Myth:The proposed law is confusing

Will parents may be prosecuted for using time out for example?

There has been some reporting of legal interpretations of the Crimes Amendment Bill (as reported back by the Select Committee and drafted by the Law Commission) that has raised fears about what parents can and cannot do under the proposed legislation.  Some, for example, say that parents will be able to hit a child to prevent the child running onto the road, or that use of "time out" will be illegal.  What is significant is that lawyers are not consistent in their opinion on how the bill will be interpreted in those cases that end up in court.

The Bill's intentions seem clear - to reduce violence to children by explicitly banning the use of force for correction purposes and at the same time reassuring parents that they can forcibly control their children in certain circumstance - like grabbing a child who is about to run on the road, for example.  Hitting is never necessary as part of control.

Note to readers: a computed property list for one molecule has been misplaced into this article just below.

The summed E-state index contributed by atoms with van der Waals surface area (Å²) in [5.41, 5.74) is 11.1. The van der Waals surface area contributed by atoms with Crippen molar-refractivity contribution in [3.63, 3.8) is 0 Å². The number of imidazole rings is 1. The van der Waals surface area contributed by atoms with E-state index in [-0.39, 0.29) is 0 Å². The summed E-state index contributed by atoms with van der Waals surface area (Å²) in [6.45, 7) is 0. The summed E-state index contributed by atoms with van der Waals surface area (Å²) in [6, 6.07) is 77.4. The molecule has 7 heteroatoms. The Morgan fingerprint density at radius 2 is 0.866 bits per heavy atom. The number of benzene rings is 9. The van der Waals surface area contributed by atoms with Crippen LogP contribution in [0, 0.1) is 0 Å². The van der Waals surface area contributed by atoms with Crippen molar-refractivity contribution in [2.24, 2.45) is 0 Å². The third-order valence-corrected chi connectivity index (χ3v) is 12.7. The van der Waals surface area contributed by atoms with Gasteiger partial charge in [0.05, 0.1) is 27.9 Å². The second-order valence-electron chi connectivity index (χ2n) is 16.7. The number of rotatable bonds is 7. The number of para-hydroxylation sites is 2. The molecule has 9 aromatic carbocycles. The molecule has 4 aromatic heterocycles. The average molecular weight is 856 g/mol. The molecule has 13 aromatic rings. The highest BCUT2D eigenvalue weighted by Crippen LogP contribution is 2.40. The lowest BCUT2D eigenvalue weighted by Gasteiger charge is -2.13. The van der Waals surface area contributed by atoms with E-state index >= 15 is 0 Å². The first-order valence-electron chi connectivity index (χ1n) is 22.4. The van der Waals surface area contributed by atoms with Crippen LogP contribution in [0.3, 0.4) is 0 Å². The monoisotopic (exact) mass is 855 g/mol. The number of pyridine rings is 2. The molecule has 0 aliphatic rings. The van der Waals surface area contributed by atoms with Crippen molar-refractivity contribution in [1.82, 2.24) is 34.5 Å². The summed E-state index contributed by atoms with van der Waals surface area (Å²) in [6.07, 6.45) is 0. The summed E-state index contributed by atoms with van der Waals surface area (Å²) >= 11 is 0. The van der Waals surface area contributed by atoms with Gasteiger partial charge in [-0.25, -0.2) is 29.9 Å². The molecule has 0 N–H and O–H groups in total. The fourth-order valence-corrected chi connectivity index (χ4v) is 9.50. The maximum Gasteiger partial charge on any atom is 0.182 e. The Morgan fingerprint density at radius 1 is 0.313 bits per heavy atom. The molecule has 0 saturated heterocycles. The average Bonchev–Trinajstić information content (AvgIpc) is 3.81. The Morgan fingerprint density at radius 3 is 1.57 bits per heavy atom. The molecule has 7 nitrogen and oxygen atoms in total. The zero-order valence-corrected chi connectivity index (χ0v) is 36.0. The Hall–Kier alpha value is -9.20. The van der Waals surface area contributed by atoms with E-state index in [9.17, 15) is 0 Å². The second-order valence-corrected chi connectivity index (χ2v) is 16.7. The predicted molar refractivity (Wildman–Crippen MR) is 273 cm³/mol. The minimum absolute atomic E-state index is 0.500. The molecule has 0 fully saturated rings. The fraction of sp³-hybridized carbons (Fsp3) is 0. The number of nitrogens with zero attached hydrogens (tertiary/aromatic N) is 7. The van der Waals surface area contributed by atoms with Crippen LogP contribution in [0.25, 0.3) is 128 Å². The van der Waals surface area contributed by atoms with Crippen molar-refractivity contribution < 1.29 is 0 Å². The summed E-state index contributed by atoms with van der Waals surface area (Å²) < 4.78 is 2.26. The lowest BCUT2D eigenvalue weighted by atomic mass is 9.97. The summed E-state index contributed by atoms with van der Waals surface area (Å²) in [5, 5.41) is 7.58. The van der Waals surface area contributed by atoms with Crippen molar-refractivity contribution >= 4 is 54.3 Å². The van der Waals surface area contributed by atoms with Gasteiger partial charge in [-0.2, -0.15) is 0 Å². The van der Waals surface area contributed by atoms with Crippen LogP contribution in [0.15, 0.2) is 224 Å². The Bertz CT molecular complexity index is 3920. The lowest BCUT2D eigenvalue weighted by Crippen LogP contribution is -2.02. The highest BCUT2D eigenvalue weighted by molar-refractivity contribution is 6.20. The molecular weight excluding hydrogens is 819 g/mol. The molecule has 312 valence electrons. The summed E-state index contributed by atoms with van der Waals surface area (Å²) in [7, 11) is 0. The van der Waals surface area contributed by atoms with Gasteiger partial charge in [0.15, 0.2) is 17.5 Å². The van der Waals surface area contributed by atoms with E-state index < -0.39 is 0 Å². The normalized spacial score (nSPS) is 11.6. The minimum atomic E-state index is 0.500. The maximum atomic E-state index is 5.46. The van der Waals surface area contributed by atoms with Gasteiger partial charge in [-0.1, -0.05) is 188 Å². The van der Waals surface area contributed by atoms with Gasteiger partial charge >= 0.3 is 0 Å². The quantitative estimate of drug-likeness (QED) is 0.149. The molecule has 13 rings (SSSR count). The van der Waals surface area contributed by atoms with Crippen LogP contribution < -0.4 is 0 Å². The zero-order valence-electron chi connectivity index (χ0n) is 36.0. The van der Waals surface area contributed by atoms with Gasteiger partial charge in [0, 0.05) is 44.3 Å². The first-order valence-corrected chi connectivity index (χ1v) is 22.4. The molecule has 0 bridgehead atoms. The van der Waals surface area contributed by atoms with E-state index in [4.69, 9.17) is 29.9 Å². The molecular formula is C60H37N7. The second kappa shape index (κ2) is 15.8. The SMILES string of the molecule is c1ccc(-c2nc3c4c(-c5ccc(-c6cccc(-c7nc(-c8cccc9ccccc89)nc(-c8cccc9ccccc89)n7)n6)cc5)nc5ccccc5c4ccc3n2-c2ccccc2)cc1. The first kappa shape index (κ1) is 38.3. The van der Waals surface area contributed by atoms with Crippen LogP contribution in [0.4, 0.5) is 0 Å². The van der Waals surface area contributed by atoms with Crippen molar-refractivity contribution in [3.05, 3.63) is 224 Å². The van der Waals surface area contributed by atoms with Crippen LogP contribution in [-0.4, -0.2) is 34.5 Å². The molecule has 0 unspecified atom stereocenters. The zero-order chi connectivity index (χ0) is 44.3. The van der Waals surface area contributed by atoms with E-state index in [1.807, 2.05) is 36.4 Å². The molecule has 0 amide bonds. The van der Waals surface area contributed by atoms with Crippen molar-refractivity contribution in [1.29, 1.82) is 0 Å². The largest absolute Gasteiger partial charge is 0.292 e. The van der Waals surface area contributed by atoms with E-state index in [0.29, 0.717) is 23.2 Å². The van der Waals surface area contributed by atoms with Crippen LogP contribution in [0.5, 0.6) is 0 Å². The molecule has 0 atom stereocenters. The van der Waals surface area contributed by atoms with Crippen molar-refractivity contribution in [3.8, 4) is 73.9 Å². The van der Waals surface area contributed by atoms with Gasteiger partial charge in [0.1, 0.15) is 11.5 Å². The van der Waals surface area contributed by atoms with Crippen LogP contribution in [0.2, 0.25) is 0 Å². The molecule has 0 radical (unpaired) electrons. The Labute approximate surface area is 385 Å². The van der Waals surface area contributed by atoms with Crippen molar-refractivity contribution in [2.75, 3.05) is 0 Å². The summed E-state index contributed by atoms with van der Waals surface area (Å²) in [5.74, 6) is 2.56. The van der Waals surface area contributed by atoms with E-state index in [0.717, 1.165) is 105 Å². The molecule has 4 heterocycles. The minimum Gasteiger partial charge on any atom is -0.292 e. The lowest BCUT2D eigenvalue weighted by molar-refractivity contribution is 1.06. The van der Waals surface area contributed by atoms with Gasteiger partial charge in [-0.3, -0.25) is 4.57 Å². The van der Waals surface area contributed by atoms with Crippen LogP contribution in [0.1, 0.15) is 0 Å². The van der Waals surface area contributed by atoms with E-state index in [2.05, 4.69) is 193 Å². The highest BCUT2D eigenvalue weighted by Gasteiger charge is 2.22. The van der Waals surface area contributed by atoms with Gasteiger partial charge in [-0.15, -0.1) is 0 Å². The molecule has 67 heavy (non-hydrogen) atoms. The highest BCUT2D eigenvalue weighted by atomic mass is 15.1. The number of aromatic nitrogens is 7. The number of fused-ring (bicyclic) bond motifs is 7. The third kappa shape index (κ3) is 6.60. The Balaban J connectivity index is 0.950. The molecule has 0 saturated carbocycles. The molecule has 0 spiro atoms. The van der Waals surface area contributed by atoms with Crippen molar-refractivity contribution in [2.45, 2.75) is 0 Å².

The review being proposed in David Benson-Pope's Supplementary Order Paper will provide an opportunity not only to monitor whether or not parents are being indiscriminately prosecuted but also whether the new law is being interpreted in ways that will still excuse any hitting in cases that go to court.